Hosp. v. Mercury Construction, 460 U.S. 1, 15 (1983) (quoting Colorado River, 424 U.S. at 818). Given this
4. (...continued) under the same corporate names and are, in important respects, functionally equivalent to the parent corporation, and then using those subsidiaries to file simultaneous legal actions whenever it seems advantageous. 15
"extraordinary and narrow exception to the duty of a District Court to adjudicate a controversy properly
Id. at 14, 16.
The Eleventh Circuit has held that, "the Colorado River doctrine requires federal courts to consider six factors in determining whether abstention in favor of a concurrent state proceeding is appropriate: (1) the order in which the courts assumed jurisdiction over property; (2) the relative inconvenience of the fora; (3) the order in which jurisdiction was obtained and the relative
progress of the two actions; (4) the desire to avoid piecemeal litigation; (5) whether federal law provides the rule of decision; and (6) whether the state court will adequately protect the rights of all parties."
TranSouth Financial v. Bell, 149 F.3d 1292 (11th Cir. 1998). While the application of these factors is not
rigid and no precise weighting is mandated, a court
should employ a "heavy bias" in favor of exercising its jurisdiction. Id. "Only the clearest of justifications Moses H. Cone, 460 U.S. at 16
will warrant dismissal." (emphasis in original).
The first two factors do not counsel in favor of abstention. property, No court has assumed jurisdiction over any neither party has suggested that the
federal forum is any more inconvenient than state court. As for the rest of the factors, while some of them could point in favor of exercising jurisdiction (the statecourt suit was filed long before this nascent federal litigation and state law governs the workers'
compensation dispute), the defendants have not provided sufficient information or argument to enable this court to justify abstention under the "exceptional
circumstances" required by Colorado River and its stingy progeny. The defendants urge abstention in a very short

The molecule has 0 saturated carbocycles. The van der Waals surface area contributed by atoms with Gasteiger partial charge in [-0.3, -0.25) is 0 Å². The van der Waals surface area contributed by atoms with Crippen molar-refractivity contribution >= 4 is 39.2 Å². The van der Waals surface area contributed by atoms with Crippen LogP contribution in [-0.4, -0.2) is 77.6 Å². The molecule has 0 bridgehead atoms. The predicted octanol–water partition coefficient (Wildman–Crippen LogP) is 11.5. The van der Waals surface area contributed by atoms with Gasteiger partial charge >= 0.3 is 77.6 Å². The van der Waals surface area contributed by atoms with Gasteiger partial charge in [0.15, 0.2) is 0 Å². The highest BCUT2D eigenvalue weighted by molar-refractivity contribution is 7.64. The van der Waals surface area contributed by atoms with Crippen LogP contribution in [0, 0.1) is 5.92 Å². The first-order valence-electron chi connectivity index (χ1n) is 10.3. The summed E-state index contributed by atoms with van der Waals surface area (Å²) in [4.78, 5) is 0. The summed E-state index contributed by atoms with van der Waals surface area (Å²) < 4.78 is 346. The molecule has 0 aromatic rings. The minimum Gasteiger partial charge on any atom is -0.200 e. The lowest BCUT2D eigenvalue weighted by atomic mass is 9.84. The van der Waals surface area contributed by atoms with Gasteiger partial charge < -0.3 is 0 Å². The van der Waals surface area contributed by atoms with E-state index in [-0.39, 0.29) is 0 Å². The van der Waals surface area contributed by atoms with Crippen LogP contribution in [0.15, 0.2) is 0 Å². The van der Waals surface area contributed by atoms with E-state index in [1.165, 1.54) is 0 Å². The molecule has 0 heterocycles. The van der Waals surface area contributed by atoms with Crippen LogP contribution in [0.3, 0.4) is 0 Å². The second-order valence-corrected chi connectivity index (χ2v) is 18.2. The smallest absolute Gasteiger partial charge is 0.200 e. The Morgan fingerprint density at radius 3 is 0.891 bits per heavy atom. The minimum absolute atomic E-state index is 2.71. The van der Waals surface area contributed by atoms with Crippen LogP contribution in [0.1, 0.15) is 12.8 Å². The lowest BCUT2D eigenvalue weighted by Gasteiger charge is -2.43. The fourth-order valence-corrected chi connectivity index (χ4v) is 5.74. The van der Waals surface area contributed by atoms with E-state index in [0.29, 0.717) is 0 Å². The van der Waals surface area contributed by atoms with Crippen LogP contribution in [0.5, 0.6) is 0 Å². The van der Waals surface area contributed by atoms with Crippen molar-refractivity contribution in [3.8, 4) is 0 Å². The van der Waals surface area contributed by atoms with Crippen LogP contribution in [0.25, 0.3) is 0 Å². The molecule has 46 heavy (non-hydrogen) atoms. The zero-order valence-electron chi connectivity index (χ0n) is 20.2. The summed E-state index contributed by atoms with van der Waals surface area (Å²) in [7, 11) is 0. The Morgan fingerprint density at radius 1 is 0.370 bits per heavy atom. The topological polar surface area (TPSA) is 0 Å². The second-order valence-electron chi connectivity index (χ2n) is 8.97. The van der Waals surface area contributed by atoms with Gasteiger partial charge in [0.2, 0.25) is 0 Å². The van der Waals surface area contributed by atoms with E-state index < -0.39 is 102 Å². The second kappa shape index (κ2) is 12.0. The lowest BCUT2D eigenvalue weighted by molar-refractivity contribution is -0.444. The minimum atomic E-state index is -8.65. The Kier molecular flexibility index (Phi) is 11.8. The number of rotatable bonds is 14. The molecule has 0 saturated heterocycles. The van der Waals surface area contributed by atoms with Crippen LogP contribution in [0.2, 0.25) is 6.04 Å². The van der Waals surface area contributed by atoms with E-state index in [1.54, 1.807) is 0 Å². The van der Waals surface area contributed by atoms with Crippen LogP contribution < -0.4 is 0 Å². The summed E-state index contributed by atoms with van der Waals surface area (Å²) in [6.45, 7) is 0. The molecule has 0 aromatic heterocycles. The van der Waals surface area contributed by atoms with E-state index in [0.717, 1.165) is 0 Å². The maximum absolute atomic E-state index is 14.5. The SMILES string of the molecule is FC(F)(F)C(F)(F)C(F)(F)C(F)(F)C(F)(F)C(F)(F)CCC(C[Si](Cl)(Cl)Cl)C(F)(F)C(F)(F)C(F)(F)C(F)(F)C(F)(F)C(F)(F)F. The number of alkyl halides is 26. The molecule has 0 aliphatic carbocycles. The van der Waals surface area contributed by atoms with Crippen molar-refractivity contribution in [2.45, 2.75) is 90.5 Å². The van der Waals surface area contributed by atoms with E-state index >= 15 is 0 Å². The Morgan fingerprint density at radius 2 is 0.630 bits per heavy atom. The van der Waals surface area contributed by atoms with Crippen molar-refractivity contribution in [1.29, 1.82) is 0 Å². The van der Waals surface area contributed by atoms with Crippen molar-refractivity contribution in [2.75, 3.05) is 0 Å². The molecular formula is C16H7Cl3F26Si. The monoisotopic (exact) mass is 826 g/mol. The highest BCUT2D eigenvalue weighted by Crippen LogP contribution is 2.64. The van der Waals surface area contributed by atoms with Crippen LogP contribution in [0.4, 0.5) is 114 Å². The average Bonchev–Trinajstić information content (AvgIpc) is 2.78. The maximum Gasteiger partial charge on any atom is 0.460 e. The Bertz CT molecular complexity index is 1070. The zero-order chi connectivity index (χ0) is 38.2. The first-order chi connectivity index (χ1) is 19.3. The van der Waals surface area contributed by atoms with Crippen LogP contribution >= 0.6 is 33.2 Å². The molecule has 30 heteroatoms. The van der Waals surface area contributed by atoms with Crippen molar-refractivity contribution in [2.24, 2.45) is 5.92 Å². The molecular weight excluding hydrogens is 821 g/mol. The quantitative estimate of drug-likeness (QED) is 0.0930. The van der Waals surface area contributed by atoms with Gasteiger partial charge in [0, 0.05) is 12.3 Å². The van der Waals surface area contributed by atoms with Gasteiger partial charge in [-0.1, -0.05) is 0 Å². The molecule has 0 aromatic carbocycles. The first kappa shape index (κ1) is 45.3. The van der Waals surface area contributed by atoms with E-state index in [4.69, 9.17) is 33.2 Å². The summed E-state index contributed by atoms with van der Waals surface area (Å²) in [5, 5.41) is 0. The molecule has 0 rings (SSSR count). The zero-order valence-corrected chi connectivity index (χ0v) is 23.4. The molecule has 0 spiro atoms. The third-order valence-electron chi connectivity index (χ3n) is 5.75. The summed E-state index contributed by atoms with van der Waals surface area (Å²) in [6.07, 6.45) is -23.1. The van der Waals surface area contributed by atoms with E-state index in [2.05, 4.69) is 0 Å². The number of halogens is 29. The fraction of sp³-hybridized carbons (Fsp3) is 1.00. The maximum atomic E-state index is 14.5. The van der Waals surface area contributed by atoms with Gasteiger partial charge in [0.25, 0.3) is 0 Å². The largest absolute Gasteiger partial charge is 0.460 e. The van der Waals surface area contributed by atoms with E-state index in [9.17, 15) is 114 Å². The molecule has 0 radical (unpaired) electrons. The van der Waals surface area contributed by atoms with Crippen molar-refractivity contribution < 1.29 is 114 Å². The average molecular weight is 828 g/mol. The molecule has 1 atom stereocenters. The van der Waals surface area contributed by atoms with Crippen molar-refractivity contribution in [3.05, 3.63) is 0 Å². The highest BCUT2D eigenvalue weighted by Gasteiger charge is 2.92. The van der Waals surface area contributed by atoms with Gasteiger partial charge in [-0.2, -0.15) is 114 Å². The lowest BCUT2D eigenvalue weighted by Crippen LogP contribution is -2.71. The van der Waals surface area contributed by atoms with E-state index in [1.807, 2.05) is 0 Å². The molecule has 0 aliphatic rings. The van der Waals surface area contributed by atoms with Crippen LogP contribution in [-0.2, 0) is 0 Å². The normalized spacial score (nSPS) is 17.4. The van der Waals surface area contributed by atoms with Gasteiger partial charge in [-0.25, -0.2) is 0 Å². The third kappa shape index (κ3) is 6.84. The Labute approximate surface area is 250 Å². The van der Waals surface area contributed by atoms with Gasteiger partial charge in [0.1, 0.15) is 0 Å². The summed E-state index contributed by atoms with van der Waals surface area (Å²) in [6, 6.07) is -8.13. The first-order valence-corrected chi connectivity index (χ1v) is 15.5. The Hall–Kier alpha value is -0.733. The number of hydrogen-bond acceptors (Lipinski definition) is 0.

section at the end of their brief; they essentially just
recite the relevant factors from Moses H. Cone without, for example, acknowledging that this federal suit
involves ostensibly different parties (given that the plaintiffs are technically not parties in the state suit and, moreover, that PACA is not a plaintiff in that suit). that Thus, it is not obvious, as defendants assume, rights of the parties will be adequately At the very
protected by the state-court proceedings.
least, this case now involves questions not squarely before the state court--namely, the extent to which the subsidiaries, given the context, should be treated as distinct entities with respect to the disputed policies. Equally important, unlike in Colorado River, there is no strong federal policy against piecemeal litigation in a specialized area (such as water rights). Here, the mere
fact that different litigation among several companies may concern the same broad contractual insurance issues does not raise the same specter of problematic piecemeal resolution of a wide range of complicated claims; indeed,
different here than it would be in any case that involves parallel suits. In the end, the defendants have not shown enough to remove this case from the standard category of cases in which potentially duplicative proceedings are brought in state and federal courts. Unless very good reasons exist
for placing a case outside this category, the Supreme Court has directed district courts not to abdicate their responsibilities. *** Accordingly, it is ORDERED that defendants Skilstaf, Inc., and PACA, Inc.'s motion to dismiss (doc. no. 5) is denied. DONE, this the 18th day of March, 2010. /s/ Myron H. Thompson UNITED STATES DISTRICT JUDGE